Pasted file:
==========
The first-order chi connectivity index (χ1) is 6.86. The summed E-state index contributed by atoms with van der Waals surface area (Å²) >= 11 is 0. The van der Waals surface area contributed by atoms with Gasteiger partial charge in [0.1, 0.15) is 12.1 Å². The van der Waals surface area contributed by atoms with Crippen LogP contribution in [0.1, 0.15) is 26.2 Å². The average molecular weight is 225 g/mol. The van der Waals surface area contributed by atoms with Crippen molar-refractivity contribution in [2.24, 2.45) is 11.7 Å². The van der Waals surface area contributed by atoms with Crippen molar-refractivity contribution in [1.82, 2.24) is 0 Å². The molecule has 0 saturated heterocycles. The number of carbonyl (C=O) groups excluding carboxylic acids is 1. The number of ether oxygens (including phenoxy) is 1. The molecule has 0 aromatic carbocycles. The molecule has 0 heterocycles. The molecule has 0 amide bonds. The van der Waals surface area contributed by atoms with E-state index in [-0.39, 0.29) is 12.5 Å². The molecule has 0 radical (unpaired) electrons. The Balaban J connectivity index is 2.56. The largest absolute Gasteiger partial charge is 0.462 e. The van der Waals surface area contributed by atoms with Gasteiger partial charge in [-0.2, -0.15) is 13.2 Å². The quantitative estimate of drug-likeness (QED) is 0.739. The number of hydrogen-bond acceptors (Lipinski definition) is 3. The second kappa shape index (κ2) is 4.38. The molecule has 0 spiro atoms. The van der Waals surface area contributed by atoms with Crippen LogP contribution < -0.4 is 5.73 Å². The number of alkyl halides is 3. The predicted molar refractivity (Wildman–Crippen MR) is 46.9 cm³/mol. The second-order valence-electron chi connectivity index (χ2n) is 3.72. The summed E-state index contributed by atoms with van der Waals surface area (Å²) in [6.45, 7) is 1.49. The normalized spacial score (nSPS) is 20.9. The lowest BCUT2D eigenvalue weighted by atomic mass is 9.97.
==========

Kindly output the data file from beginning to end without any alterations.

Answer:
The first-order chi connectivity index (χ1) is 6.86. The summed E-state index contributed by atoms with van der Waals surface area (Å²) >= 11 is 0. The van der Waals surface area contributed by atoms with Gasteiger partial charge in [0.1, 0.15) is 12.1 Å². The van der Waals surface area contributed by atoms with Crippen LogP contribution in [0.1, 0.15) is 26.2 Å². The average molecular weight is 225 g/mol. The van der Waals surface area contributed by atoms with Crippen molar-refractivity contribution in [2.24, 2.45) is 11.7 Å². The van der Waals surface area contributed by atoms with Crippen molar-refractivity contribution in [1.82, 2.24) is 0 Å². The molecule has 0 saturated heterocycles. The number of carbonyl (C=O) groups excluding carboxylic acids is 1. The number of ether oxygens (including phenoxy) is 1. The molecule has 0 aromatic carbocycles. The molecule has 0 heterocycles. The molecule has 0 amide bonds. The van der Waals surface area contributed by atoms with E-state index in [-0.39, 0.29) is 12.5 Å². The molecule has 0 radical (unpaired) electrons. The Balaban J connectivity index is 2.56. The largest absolute Gasteiger partial charge is 0.462 e. The van der Waals surface area contributed by atoms with Gasteiger partial charge in [-0.2, -0.15) is 13.2 Å². The quantitative estimate of drug-likeness (QED) is 0.739. The number of hydrogen-bond acceptors (Lipinski definition) is 3. The second kappa shape index (κ2) is 4.38. The molecule has 0 spiro atoms. The van der Waals surface area contributed by atoms with Crippen LogP contribution < -0.4 is 5.73 Å². The number of alkyl halides is 3. The predicted molar refractivity (Wildman–Crippen MR) is 46.9 cm³/mol. The second-order valence-electron chi connectivity index (χ2n) is 3.72. The summed E-state index contributed by atoms with van der Waals surface area (Å²) in [6.45, 7) is 1.49. The normalized spacial score (nSPS) is 20.9. The lowest BCUT2D eigenvalue weighted by atomic mass is 9.97.